- They listen. There is a reason why we were created with two ears and only one mouth! Trustworthy leaders don’t listen so they can talk; they listen so they can learn. By withholding their judgment, being present, and engaging in real dialogue, they embrace differences, create openness, and facilitate connection.
- They’re passionate about their work. Passion isn’t about cheerleading or over-the-top enthusiasm. It comes from an inner desire, determination, drive and commitment to the strategic goals of the organization. For many, it’s about making a difference or contributing to the “team.”
- They’re good at what they do. On social media, content may be king, but when it comes to leadership, competence is king. Competence builds performance trust. The competent performance of leadership is a litmus test for believeability.
- They care. They’re kind and considerate, operating with compassion. They see people as individuals, not with gender, generational, or stereotypical biases.
- They operate with self-awareness and accountability. They are careful with their words and actions, operating with self-alignment and self-control. They don’t commit to what they can’t control, make promises they can’t keep, or blame others for their mistakes or shortcomings.
- They bring out the best in others. They help them apply and develop their strengths and reach their goals. They celebrate the successes of others.
- They have perspective. In the real-world of what matters in life, trust-building leaders have perspective. These leaders don’t sound the fire alarm with every problem or error that occurs. They step back before sounding the alarm, put setbacks in context, and understand that things don’t always turn out exactly as planned despite the best efforts of volunteers and staff.
- They manage direction and tasks, not people. They paint word-pictures to help people see the end vision, or “what it looks like” to hit the target. They leave the fun in work by setting direction, not dictating details. They clear hurdles, reduce bureaucracy, and make it easier, not harder, for people to get their work done.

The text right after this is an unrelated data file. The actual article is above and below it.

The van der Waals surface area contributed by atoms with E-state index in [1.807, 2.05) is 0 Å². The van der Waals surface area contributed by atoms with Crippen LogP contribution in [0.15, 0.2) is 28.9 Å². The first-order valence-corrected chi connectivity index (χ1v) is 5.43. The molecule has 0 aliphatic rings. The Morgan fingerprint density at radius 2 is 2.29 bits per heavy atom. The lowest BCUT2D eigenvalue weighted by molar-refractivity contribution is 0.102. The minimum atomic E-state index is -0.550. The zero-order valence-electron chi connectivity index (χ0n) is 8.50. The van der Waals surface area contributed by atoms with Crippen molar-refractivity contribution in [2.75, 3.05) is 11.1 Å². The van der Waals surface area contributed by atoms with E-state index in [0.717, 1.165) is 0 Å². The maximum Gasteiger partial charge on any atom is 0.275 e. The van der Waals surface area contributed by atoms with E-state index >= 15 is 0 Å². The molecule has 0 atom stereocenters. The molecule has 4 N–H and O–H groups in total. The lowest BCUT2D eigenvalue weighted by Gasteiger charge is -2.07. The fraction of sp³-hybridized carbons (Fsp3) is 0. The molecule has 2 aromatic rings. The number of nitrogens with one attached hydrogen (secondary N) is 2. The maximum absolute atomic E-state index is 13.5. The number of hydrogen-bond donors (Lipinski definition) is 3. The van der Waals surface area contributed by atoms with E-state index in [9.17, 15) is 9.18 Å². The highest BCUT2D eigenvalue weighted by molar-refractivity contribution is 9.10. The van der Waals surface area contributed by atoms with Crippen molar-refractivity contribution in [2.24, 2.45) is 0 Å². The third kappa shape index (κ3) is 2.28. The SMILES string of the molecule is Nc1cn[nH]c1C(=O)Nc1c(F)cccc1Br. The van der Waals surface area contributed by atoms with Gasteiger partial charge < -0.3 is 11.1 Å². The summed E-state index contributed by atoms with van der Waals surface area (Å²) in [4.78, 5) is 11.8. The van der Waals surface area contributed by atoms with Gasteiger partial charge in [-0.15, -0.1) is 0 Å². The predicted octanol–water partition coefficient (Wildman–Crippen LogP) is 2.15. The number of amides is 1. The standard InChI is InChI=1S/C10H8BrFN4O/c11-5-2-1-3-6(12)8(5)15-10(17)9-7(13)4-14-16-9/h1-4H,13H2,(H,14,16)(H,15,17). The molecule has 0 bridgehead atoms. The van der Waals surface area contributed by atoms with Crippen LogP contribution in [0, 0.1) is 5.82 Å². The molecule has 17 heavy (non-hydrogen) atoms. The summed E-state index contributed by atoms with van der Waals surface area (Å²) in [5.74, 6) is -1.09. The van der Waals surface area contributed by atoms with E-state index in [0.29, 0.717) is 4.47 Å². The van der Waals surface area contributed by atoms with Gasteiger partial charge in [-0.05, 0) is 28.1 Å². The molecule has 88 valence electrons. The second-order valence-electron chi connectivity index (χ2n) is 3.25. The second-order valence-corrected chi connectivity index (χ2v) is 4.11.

- They appreciate. They value and acknowledge the efforts and contributions of those they work with. A good leader takes a little more than his share of blame; a little less than his share of credit. It’s a healthy balance of both.
- They see beyond themselves. It’s not about their achievement or their recognition; it’s about something bigger. They link the why behind the what, and help others view the landscape of purpose. These are the people who enable us see why and how our work in the both the non-profit and corporate world does indeed, matter.
Trust can’t be built overnight. It requires time, effort, diligence, and character. Inspiring trust is not easy to fake nor is it purchased with wisdom or education. Trust is like a forest. It takes a long time to grow and can burn down with a just a touch of carelessness. But if you focus on these ten components with every interaction, you will foster trusted relationships that will drive results and help your organization achieve strategic initiatives.